ISW analyzes Putin's 'theory of victory' in war against Ukraine

ISW analyzes Putin's 'theory of victory' in war against Ukraine

Russian dictator Vladimir Putin articulated a theory of victory in Ukraine that assumes that Russian forces will be able to continue gradual creeping advances indefinitely, prevent Ukraine from conducting successful operationally significant counteroffensive operations, and win a war of attrition against Ukrainian forces.

That's according to the Institute for the Study of War (ISW), Ukrinform reports.

Putin stated following his speech at the St. Petersburg International Economic Forum (SPIEF) that Russia does not need to conduct another call-up of reservists similar to Russia's September 2022 partial mobilization because Russia is not trying to rapidly achieve its military objectives in Ukraine. At the same time, he acknowledged that the current Russian military contingent committed to the war in Ukraine would be insufficient for a rapid victory but suggested that Russian forces are instead pursuing a more gradual approach.

Putin stated that Russian forces aim to "squeeze" Ukrainian forces out "of those territories that should be under Russian control" and therefore Russia does not need to conduct another mobilization wave.

"Putin's assessment that gradual Russian gains will allow Russia to achieve his goals in Ukraine is predicated on the assumption that Ukrainian forces will be unable to liberate any significant territory that Russian forces seize and that the Russian military will be able to sustain offensive operations that achieve gradual tactical gains regardless of heavy losses," ISW analysts said.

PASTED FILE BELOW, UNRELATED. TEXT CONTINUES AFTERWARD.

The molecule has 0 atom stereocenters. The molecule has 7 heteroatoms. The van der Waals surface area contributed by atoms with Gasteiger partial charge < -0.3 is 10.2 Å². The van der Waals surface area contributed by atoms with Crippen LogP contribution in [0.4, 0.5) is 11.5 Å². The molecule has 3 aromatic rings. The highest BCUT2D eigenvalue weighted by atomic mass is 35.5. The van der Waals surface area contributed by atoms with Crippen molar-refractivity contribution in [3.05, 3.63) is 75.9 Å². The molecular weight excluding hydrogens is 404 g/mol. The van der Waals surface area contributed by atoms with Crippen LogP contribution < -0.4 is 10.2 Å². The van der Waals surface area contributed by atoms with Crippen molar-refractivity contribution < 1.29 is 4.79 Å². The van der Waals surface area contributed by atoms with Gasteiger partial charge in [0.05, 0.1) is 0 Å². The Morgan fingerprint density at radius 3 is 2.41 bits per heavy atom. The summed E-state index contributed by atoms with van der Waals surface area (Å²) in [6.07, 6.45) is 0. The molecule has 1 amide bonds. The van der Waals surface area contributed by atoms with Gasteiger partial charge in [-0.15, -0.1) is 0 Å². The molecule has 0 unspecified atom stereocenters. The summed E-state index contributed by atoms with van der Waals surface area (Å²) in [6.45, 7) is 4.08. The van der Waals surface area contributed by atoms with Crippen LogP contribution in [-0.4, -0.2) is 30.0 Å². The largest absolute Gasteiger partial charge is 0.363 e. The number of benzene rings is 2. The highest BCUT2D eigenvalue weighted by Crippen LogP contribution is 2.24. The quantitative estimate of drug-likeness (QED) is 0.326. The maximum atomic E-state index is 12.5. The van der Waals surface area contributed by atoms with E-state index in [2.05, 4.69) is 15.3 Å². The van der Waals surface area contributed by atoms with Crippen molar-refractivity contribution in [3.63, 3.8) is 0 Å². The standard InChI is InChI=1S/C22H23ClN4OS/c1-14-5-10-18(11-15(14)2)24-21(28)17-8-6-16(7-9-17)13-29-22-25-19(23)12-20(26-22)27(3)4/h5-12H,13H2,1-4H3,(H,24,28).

Read also: ISW analyzes Putin's suggested figures on Russian army losses in Ukraine

Putin's assessment has been reinforced by the recent months of delayed Western security assistance and corresponding Ukrainian materiel constraints, which allowed Russian forces to seize and maintain the theater-wide initiative and conduct consistent offensive operations throughout eastern Ukraine that achieved gradual tactical gains.

"Putin's theory of victory rests on Russia's ability to outlast and overcome pledged Western security assistance to Ukraine and Ukrainian efforts to mobilize more of its economy and population for the war effort, indicating that Putin likely assesses that Russian forces will be able to leverage their advantages in manpower and materiel to overwhelm on Ukrainian forces," the report said.

ISW analysts noted that Ukrainian forces have previously shown that when they are well provisioned, they can prevent Russian forces from making even marginal tactical gains, force Russian offensive operations to culminate, and launch counteroffensive operations that liberate operationally significant territory. ISW continues to assess that Ukraine should contest the initiative as soon as possible because Russian forces are reaping a variety of benefits from holding the initiative, including their ability to pursue a strategy of attritional warfare.

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